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davorg (18)

davorg
  dave@dave.org.uk
http://dave.org.uk/
Yahoo! ID: daveorguk (Add User, Send Message)

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Journal of davorg (18)

Sunday March 03, 2002
01:04 PM

London

[ #3265 ]

I love living in London. I moved here to come to University twenty years ago and since then I've never been away for more than three weeks at a time.

One of the things that I love so much is that even with six million people living here you don't have to talk to anyone if you don't want to. I hate it when I visit friends outside of London and they tell how they've been absorbed into the local community. I do have a community of friends, but very few of them live within walking distance of my home. Many of them aren't even on the same continent. But they are people that I choose to spend time with, rather than people that I just happen to live near.

The only time I have any contact with my neighbours is when I'm working in the front garden. This morning I was cleaning the front path when a woman came out from next door. We'd never met before, but had a brief conversation. Apparently she's been living there for 18 months. We've been here for almost four years. I remember the gay couple who lived there before her (I particularly remember the screaming rows they used to have) but I can honestly say that I've never noticed this new neighbour before today.

And that's just how I like it.

Then this afternoon we watched This Year's Love. This is one of my favourite films about London. Just six people interacting with each other over a period of a few years. It's great.

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  • Loneliness (Score:3, Insightful)

    by Matts (1087) on 2002.03.03 13:32 (#5382) Journal
    I can never quite put my finger on it, but big cities always make me feel incredibly lonely. London and New York both do that to me, yet nowhere else has really. I can stand in the middle of Oxford street, a thousand people passing by me in an instant, and feel the most agonising despair for someone to just be with me. [1]

    Yet I've never felt that way in the country. I could walk for miles on Strensall Common (across the road from where I grew up), or on the North York Moors, or even now, around the Cotswolds, and never see another soul, yet I'm at peace, and have no inate need to be with somebody.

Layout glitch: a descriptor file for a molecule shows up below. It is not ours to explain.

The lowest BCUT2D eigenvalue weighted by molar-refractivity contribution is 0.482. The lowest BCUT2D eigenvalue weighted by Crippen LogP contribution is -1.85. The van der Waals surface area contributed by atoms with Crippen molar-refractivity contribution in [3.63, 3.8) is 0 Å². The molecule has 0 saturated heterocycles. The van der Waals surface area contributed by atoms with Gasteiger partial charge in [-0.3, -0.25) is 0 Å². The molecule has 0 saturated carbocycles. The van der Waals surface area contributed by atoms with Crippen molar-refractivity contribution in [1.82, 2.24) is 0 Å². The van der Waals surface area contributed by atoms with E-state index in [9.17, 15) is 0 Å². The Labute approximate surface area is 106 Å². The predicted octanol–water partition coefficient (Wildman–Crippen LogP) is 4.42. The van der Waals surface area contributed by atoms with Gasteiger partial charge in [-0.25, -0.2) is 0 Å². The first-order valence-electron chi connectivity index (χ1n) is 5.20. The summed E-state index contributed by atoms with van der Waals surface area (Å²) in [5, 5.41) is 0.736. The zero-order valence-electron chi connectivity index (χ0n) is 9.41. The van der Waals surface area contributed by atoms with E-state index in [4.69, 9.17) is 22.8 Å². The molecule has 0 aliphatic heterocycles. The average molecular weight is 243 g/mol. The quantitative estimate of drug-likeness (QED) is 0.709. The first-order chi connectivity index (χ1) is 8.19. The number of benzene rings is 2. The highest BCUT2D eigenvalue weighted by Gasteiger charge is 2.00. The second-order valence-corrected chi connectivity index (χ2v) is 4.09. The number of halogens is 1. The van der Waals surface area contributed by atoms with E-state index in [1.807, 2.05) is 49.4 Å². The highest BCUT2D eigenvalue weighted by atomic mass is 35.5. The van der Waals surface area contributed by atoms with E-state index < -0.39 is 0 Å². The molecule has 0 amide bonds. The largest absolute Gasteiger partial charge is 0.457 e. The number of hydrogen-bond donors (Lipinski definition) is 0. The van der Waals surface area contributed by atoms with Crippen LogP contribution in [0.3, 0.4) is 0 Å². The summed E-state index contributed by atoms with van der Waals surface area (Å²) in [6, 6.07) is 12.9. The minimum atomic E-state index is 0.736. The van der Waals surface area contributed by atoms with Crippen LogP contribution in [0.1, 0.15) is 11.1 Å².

Strange. I'm sure someone much smarter than me can explain why.

    [1] That's not to say I don't understand those who love London — I can totally accept that — the variety and intensity is probably quite satisfying for some. Although I consider thinking it's a good thing to never communicate with one's neighbours [2] a tradgedy — people are almost always interesting, even if you hate them.

    [2] I'm not saying that's your ethos, dave, it just comes across as a preference.
    • Although I consider thinking it's a good thing to never communicate with one's neighbours a tragedy

      It's not that I never want to communicate with them. It's that I appreciate having the choice. I've been with people in smaller communities, when it takes them half an hour to do a ten minute walk because everyone they pass wants to stop and chat with them[1]. I'll probably say hello to this "new" woman when I next see her. But the people on the other side are complete nutters. Fascinating to watch from a d

      • Where I grew up, Southeastern Massachusetts, this has always been the case. People often don't know their neighbors, unless they want to. In California, on the other hand, there's an unspoken obligation to know everyone around you on a first-name basis.
        • In California, on the other hand, there's an unspoken obligation to know everyone around you on a first-name basis.

          That may be true in parts of the state, but it is hardly true in Silicon Valley. Most of my friends here know their neighbors only well enough to wave at them when they drive past, if that.

      • On the flip side, it's a choice to live in that sort of village community too. ;-)
    • I feel very similarly (sometimes). I rationalize my feeling thus:

      I think it is a case of "out of sight out of mind". By which I mean that in Oxford Street (London), there is a constant and never-ending flood of people and it is this that reminds me that I am just one of many millions of unique people and that they are all quite possibly feeling the same thing? Anywhere else it is much easier to pretend that you are the centre of your own universe because there are not lots of other people who are clearl

  • Just moved from one place in London to another. In the last place we would sit down with the neighbours every other weekend for an indian take away and a game of mahjong.

    New place we invited the neighbours around us to introduce ourselves. Turns out the guy to the left
    who lived there since 1947 had never spoken to
    the folks across the road, who lived there for 36 years already.

    Go on, call us yokels for being so small village neigbourly and meddling in London Big City ways :-)